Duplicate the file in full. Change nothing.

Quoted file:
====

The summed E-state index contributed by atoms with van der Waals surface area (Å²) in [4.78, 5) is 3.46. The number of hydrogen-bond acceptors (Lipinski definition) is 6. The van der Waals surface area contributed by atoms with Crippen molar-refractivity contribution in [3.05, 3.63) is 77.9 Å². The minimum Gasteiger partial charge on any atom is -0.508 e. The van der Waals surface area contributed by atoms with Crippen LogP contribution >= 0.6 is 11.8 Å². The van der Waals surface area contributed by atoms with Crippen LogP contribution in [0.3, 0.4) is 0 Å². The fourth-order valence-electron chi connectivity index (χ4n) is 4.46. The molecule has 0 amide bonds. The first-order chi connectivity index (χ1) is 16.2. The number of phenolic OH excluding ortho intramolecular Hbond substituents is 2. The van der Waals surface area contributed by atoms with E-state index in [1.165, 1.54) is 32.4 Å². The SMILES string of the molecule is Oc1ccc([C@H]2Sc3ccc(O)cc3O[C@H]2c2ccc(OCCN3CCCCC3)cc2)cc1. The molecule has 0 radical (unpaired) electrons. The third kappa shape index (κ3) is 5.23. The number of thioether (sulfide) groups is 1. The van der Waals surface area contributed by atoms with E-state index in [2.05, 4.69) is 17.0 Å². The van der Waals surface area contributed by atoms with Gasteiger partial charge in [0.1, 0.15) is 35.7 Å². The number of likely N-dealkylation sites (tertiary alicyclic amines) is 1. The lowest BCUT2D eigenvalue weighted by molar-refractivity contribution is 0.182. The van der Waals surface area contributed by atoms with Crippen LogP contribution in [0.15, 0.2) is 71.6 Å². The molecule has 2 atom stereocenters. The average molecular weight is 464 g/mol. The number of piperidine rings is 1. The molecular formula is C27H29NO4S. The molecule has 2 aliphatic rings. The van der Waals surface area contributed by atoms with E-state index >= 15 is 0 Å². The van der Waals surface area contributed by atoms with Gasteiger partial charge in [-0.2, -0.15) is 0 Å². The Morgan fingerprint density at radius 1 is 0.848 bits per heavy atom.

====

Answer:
The summed E-state index contributed by atoms with van der Waals surface area (Å²) in [4.78, 5) is 3.46. The number of hydrogen-bond acceptors (Lipinski definition) is 6. The van der Waals surface area contributed by atoms with Crippen molar-refractivity contribution in [3.05, 3.63) is 77.9 Å². The minimum Gasteiger partial charge on any atom is -0.508 e. The van der Waals surface area contributed by atoms with Crippen LogP contribution >= 0.6 is 11.8 Å². The van der Waals surface area contributed by atoms with Crippen LogP contribution in [0.3, 0.4) is 0 Å². The fourth-order valence-electron chi connectivity index (χ4n) is 4.46. The molecule has 0 amide bonds. The first-order chi connectivity index (χ1) is 16.2. The number of phenolic OH excluding ortho intramolecular Hbond substituents is 2. The van der Waals surface area contributed by atoms with E-state index in [1.165, 1.54) is 32.4 Å². The SMILES string of the molecule is Oc1ccc([C@H]2Sc3ccc(O)cc3O[C@H]2c2ccc(OCCN3CCCCC3)cc2)cc1. The molecule has 0 radical (unpaired) electrons. The third kappa shape index (κ3) is 5.23. The number of thioether (sulfide) groups is 1. The van der Waals surface area contributed by atoms with E-state index in [2.05, 4.69) is 17.0 Å². The van der Waals surface area contributed by atoms with Gasteiger partial charge in [0.1, 0.15) is 35.7 Å². The number of likely N-dealkylation sites (tertiary alicyclic amines) is 1. The lowest BCUT2D eigenvalue weighted by molar-refractivity contribution is 0.182. The van der Waals surface area contributed by atoms with Crippen LogP contribution in [0.15, 0.2) is 71.6 Å². The molecule has 2 atom stereocenters. The average molecular weight is 464 g/mol. The number of piperidine rings is 1. The molecular formula is C27H29NO4S. The molecule has 2 aliphatic rings. The van der Waals surface area contributed by atoms with E-state index >= 15 is 0 Å². The van der Waals surface area contributed by atoms with Gasteiger partial charge in [-0.2, -0.15) is 0 Å². The Morgan fingerprint density at radius 1 is 0.848 bits per heavy atom.